California is planning to strengthen its regulation of financial companies by replicating on a state level what the Consumer Financial Protection Bureau was created to be.
The state legislature has revived an idea Gov. Gavin Newsom first proposed in January to remake the California Department of Business Oversight into a beefed-up regulator of fintech companies, credit reporting agencies, debt collection forms and others firms.
The agency, which would be renamed the Department of Financial Protection and Innovation, DFPI, would see its powers expanded to address “abusive” acts and practices, going beyond its current goal of preventing unfair and deceptive acts and practices. The new agency would be fashioned after the federal CFPB that was created as part of the Dodd-Frank Wall Street Reform and Consumer Protection Act of 2010.
The proposal to create a “mini-CFPB” in the state was added to a pending budget bill after being dropped in June. California is the most populous state in the nation, home to 12% of the Americans. If the state was an independent nation, its economy would be the fifth-largest in the world.
The legislature likely will “act on this proposal in the coming weeks,” according to staff comments in an agenda for a state Senate hearing held last week.
The DFPI is designed to “provide consumers greater protection from predatory practices while facilitating innovation and ensuring a level playing field for all companies operating responsibly in California,” according to the description in Newsom’s proposal. It “seeks to cement California’s consumer protection leadership amidst a consumer-protection retreat by federal agencies, including the Consumer Financial Protection Bureau.”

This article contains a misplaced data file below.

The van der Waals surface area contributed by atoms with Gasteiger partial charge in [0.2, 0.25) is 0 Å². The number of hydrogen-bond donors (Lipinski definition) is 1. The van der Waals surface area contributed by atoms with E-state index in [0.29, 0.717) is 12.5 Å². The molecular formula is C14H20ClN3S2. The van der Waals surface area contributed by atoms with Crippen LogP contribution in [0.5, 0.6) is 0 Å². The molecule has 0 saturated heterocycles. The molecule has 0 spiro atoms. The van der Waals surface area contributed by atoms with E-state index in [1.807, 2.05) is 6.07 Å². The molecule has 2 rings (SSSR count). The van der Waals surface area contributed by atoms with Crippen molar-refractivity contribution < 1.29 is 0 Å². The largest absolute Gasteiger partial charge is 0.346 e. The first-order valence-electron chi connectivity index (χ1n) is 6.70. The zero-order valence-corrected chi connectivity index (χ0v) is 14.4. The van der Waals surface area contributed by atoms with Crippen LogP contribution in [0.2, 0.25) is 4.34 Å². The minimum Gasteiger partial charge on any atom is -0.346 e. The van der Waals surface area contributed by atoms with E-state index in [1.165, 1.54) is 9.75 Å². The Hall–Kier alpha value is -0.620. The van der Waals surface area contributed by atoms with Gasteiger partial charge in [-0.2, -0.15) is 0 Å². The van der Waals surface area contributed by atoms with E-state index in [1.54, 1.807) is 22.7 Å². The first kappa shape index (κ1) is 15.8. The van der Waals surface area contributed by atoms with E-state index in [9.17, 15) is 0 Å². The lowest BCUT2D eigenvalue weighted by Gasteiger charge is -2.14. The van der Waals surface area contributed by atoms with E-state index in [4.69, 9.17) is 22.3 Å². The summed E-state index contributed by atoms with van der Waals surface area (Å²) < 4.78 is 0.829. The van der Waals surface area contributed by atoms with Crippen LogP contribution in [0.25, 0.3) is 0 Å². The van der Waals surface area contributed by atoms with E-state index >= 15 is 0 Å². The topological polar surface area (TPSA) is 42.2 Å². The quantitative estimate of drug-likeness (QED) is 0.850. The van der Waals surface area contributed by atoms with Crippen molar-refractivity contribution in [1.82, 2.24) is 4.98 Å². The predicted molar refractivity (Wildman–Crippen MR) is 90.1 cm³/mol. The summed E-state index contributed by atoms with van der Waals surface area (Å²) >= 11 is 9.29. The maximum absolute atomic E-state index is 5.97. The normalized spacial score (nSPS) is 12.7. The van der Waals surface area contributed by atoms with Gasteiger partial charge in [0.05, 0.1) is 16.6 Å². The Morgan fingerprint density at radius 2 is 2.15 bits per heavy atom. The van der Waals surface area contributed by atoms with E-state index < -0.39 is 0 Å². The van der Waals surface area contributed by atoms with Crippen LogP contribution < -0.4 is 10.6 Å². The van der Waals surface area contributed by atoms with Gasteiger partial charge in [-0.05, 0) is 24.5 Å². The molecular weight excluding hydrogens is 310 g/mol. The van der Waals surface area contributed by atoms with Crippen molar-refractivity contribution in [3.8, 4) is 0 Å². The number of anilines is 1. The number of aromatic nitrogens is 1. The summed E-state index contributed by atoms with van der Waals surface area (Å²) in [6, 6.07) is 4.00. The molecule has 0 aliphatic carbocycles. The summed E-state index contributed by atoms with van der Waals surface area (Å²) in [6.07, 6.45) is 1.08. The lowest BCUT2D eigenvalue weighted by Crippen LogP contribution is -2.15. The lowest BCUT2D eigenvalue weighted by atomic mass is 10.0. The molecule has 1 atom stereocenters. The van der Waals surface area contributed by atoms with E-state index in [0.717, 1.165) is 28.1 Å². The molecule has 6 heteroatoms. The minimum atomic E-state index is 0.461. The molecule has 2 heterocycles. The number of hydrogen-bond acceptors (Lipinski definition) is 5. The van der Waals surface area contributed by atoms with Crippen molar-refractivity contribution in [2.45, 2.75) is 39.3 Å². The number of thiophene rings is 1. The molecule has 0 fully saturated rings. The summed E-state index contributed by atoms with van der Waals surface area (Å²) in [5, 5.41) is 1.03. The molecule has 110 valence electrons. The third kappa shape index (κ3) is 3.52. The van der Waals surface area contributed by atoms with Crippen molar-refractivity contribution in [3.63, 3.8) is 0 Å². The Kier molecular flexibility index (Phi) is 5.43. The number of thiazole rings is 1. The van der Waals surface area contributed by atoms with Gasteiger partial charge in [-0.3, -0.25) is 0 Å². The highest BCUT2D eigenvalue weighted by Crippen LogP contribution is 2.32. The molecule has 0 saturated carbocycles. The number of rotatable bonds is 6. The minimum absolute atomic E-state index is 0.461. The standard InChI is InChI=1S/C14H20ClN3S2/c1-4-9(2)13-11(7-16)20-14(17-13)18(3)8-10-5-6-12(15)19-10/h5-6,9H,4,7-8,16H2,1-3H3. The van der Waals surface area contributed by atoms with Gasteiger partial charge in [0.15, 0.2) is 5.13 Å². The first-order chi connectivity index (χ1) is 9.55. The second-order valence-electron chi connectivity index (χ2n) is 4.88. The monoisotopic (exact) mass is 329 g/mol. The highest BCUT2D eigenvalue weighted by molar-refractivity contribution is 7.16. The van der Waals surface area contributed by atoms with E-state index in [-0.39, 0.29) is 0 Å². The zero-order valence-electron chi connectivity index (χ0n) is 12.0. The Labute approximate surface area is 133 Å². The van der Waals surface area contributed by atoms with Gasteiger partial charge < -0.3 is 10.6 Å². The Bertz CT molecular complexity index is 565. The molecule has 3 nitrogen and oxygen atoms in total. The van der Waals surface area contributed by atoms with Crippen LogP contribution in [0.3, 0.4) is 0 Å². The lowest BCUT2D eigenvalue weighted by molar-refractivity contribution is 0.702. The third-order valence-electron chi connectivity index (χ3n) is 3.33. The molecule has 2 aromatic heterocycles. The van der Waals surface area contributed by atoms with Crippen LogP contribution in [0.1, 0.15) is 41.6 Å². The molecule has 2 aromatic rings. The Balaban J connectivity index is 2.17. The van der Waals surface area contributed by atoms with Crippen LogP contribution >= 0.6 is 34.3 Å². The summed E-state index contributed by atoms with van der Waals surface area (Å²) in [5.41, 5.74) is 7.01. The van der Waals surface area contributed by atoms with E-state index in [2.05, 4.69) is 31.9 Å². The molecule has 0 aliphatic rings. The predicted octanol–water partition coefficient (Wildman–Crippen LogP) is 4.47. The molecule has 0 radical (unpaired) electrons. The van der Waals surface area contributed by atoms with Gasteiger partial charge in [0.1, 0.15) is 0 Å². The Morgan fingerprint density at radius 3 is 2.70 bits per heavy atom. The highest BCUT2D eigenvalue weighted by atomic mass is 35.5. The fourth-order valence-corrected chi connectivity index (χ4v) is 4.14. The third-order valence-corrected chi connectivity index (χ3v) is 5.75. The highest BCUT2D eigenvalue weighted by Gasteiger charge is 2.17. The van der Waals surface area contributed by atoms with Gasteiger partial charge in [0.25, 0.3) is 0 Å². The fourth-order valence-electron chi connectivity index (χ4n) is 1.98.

Enforcement actions at the federal CFPB plummeted after President Donald Trump took office in 2017, according to a story last year in the Wall Street Journal. The number of new enforcement investigations fell to 15 in fiscal 2018, from 63 in fiscal 2017 and 70 in fiscal 2016, the CFPB said in response to a Freedom of Information Act request from the Journal.
Beth Mills, a spokeswoman for the California Bankers Association, said in an interview with NPR that she supports the creation of the new state agency because it would mean better policing of online lenders who compete with banks but operate with looser oversight.
“We would welcome greater regulation on them to make sure that we’re operating under the same rules,” Mills said, while proposing banks that already are heavily regulated by the Federal Reserve and the Office of the Comptroller of the Currency be exempt from the new bill.